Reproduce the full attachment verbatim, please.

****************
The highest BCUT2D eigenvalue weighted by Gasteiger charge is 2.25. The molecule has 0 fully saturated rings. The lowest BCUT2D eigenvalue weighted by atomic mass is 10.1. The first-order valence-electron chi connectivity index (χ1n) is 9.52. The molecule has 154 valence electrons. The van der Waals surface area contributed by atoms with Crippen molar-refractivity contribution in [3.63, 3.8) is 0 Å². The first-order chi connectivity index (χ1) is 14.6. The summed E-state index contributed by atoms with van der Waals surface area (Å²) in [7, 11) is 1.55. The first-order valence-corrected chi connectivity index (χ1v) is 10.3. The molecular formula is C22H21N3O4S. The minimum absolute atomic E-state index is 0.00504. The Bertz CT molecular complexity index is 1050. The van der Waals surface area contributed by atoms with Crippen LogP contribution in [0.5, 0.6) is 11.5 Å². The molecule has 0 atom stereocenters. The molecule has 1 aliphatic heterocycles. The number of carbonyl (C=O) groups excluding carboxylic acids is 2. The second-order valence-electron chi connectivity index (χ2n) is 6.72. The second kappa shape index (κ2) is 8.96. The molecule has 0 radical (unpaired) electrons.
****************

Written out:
The highest BCUT2D eigenvalue weighted by Gasteiger charge is 2.25. The molecule has 0 fully saturated rings. The lowest BCUT2D eigenvalue weighted by atomic mass is 10.1. The first-order valence-electron chi connectivity index (χ1n) is 9.52. The molecule has 154 valence electrons. The van der Waals surface area contributed by atoms with Crippen molar-refractivity contribution in [3.63, 3.8) is 0 Å². The first-order chi connectivity index (χ1) is 14.6. The summed E-state index contributed by atoms with van der Waals surface area (Å²) in [7, 11) is 1.55. The first-order valence-corrected chi connectivity index (χ1v) is 10.3. The molecular formula is C22H21N3O4S. The minimum absolute atomic E-state index is 0.00504. The Bertz CT molecular complexity index is 1050. The van der Waals surface area contributed by atoms with Crippen LogP contribution in [0.5, 0.6) is 11.5 Å². The molecule has 0 atom stereocenters. The molecule has 1 aliphatic heterocycles. The number of carbonyl (C=O) groups excluding carboxylic acids is 2. The second-order valence-electron chi connectivity index (χ2n) is 6.72. The second kappa shape index (κ2) is 8.96. The molecule has 0 radical (unpaired) electrons.